GAZA CITY, Gaza Strip (AP) – A late-night Israeli airstrike against suspected rocket launchers in the Gaza Strip killed two Palestinian militants, the army and Palestinian officials said.
Earlier Friday, Palestinian militants fired five homemade rockets into Israel, a day after the Hamas-led government offered to renew a cease-fire.
Though the rockets were not fired by Hamas, they were likely to endanger prospects for a return to quiet following days of intense bloodshed.
The response came after nightfall, when Israel aircraft hit a vehicle carrying a cell from the Islamic Jihad militant group. The army said the men targeted were responsible for launching rockets into Israel. In the past week alone, the army said more than 120 such rockets were fired into Israel from Gaza.
Palestinian medics said two militants were killed and at least one other injured in a large explosion that destroyed a vehicle traveling in central Gaza. Islamic Jihad identified the dead men as Habib Ashour and Emad Yassin, both field operators in Gaza.
The Israeli army said there were no injuries from Friday’s rocket attacks. But Haim Ramon, a Cabinet minister in the ruling Kadima Party, said Israel was prepared to step up efforts to halt the fire.
“If the residents of the Gaza Strip don’t act and don’t understand that the largest threat to their security is Qassam (rocket) fire, then we will have to increase our response and take steps we have not yet taken,” he told Israel Radio.
Hamas said Thursday it was ready to restore the February 2005 cease-fire, which broke down last week after a beach explosion on June 9 killed eight Palestinians. Palestinians blamed Israel for the blast. Israel was shelling Gaza around that time but has said it was not responsible.
A Hamas official said the Islamic militant group was working to stop the daily rocket barrages against Israel. Israel responded favorably.
“If it is quiet, we will answer that with quiet,” said Mark Regev, spokesman for Israel’s Foreign Ministry. But violence quickly resumed. Late Thursday, an Israeli aircraft attacked a group of militants on the Gaza-Israel border. The military said they were trying to plant bombs.
Palestinian hospital officials said the bodies of two Islamic Jihad militants were recovered. Militant groups loosely linked to President Mahmoud Abbas’ Fatah Party claimed responsibility for the rocket attacks.
The truce greatly reduced Israeli-Palestinian violence that took more than 3,000 lives in the previous four years. The fighting with Israel has complicated an already difficult situation for Hamas, which is under intense international pressure to moderate and is grappling with bloody infighting against Fatah.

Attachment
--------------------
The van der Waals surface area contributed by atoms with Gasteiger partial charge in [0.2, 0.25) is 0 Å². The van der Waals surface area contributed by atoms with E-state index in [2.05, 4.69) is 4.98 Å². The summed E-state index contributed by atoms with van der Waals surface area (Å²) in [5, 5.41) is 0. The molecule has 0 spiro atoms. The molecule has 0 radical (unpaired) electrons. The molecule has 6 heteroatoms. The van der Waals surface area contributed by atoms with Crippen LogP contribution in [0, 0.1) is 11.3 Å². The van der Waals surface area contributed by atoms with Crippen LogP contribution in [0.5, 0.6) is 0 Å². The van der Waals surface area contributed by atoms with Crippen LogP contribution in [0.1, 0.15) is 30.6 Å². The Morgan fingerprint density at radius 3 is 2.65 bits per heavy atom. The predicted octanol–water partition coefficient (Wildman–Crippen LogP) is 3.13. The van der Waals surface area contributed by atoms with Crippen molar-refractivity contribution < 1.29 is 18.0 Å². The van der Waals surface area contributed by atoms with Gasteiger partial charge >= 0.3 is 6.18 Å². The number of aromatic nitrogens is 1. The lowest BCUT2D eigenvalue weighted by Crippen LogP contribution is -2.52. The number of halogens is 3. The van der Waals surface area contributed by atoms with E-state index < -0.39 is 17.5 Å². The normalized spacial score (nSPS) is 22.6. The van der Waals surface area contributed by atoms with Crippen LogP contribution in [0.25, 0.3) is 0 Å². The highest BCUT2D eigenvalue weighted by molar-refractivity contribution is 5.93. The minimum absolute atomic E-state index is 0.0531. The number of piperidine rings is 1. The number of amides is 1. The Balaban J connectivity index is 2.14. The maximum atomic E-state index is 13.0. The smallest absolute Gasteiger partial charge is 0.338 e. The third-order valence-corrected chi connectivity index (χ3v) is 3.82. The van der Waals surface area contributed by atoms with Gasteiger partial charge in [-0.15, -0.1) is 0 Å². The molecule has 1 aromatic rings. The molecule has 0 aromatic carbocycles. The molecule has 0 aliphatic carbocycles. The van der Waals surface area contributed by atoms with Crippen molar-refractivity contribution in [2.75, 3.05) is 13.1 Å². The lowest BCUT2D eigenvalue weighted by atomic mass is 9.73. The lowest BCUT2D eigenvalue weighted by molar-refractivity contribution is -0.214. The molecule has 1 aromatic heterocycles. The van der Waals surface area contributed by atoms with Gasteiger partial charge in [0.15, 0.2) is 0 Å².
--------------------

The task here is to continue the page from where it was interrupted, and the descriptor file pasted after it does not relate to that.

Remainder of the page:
Western donors and Israel cut off financial transfers of hundreds of millions of dollars after Hamas won legislative elections earlier this year, demanding the group renounce violence and recognize Israel.
Without aid, Hamas-led government has been unable to pay the salaries of state workers for three months, causing widespread hardship.
In Belgium, European Union leaders endorsed a plan to channel humanitarian aid to the impoverished Palestinian areas while maintaining a funding freeze against the Hamas government.
EU officials said the 25-member bloc was considering an initial allocation of about ¤100 million (US$126 million) for health care, utilities and needy families. The EU said the plan was drawn up in consultation with the United States, Russia and the United Nations.
Regev, the Israeli Foreign Ministry spokesman, declined to comment on the specifics of the plan until it is presented next week.
Palestinian lawmaker Saeb Erekat, a confidant of Abbas, welcomed the EU initiative, but expressed disappointment that Palestinian workers would not receive salaries. “Any help that will alleviate this human catastrophe is very much needed. But I had hoped that the mechanism would involve the salaries of the 160,000 workers. We don’t want to turn our society into a welfare society,” he said. The Hamas-led government’s information minister, Youssef Rizka, criticized the EU for bowing to U.S. pressure and for its attempts to bypass Hamas while distributing aid. “This is regrettable. We were, as a government and a people, expecting that the Europeans, who have more knowledge of the Palestinian people and reality, would take a more positive position,” he said.